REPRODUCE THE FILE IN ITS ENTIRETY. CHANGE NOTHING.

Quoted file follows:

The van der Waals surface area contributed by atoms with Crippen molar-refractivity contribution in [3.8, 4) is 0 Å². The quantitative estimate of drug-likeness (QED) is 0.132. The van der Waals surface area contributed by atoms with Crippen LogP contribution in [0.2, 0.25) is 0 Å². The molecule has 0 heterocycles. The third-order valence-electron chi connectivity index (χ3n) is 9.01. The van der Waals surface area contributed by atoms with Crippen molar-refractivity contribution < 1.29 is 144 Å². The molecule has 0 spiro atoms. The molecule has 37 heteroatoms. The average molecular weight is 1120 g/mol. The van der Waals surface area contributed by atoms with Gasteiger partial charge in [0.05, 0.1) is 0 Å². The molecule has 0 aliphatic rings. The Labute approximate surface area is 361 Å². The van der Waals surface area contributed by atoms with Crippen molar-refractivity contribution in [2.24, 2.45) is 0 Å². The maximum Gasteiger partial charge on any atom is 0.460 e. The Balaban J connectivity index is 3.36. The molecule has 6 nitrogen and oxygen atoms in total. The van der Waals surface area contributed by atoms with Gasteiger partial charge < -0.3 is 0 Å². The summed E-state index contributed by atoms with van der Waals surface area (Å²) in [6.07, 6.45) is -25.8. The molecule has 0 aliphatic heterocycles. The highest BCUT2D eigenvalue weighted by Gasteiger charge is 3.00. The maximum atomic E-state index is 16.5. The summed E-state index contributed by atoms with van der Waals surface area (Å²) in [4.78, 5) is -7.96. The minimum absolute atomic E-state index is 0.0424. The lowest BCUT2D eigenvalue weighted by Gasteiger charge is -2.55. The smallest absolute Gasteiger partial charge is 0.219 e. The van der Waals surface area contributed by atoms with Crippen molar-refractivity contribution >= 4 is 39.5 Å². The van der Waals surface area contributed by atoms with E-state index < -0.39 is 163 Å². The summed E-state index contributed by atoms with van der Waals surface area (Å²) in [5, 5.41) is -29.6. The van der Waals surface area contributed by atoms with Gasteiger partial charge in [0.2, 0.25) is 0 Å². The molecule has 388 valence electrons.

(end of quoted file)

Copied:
The van der Waals surface area contributed by atoms with Crippen molar-refractivity contribution in [3.8, 4) is 0 Å². The quantitative estimate of drug-likeness (QED) is 0.132. The van der Waals surface area contributed by atoms with Crippen LogP contribution in [0.2, 0.25) is 0 Å². The molecule has 0 heterocycles. The third-order valence-electron chi connectivity index (χ3n) is 9.01. The van der Waals surface area contributed by atoms with Crippen molar-refractivity contribution < 1.29 is 144 Å². The molecule has 0 spiro atoms. The molecule has 37 heteroatoms. The average molecular weight is 1120 g/mol. The van der Waals surface area contributed by atoms with Gasteiger partial charge in [0.05, 0.1) is 0 Å². The molecule has 0 aliphatic rings. The Labute approximate surface area is 361 Å². The van der Waals surface area contributed by atoms with Crippen molar-refractivity contribution in [2.24, 2.45) is 0 Å². The maximum Gasteiger partial charge on any atom is 0.460 e. The Balaban J connectivity index is 3.36. The molecule has 6 nitrogen and oxygen atoms in total. The van der Waals surface area contributed by atoms with Gasteiger partial charge < -0.3 is 0 Å². The summed E-state index contributed by atoms with van der Waals surface area (Å²) in [6.07, 6.45) is -25.8. The molecule has 0 aliphatic heterocycles. The highest BCUT2D eigenvalue weighted by Gasteiger charge is 3.00. The maximum atomic E-state index is 16.5. The summed E-state index contributed by atoms with van der Waals surface area (Å²) in [4.78, 5) is -7.96. The minimum absolute atomic E-state index is 0.0424. The lowest BCUT2D eigenvalue weighted by Gasteiger charge is -2.55. The smallest absolute Gasteiger partial charge is 0.219 e. The van der Waals surface area contributed by atoms with Crippen molar-refractivity contribution >= 4 is 39.5 Å². The van der Waals surface area contributed by atoms with E-state index < -0.39 is 163 Å². The summed E-state index contributed by atoms with van der Waals surface area (Å²) in [5, 5.41) is -29.6. The van der Waals surface area contributed by atoms with Gasteiger partial charge in [0.2, 0.25) is 0 Å². The molecule has 388 valence electrons.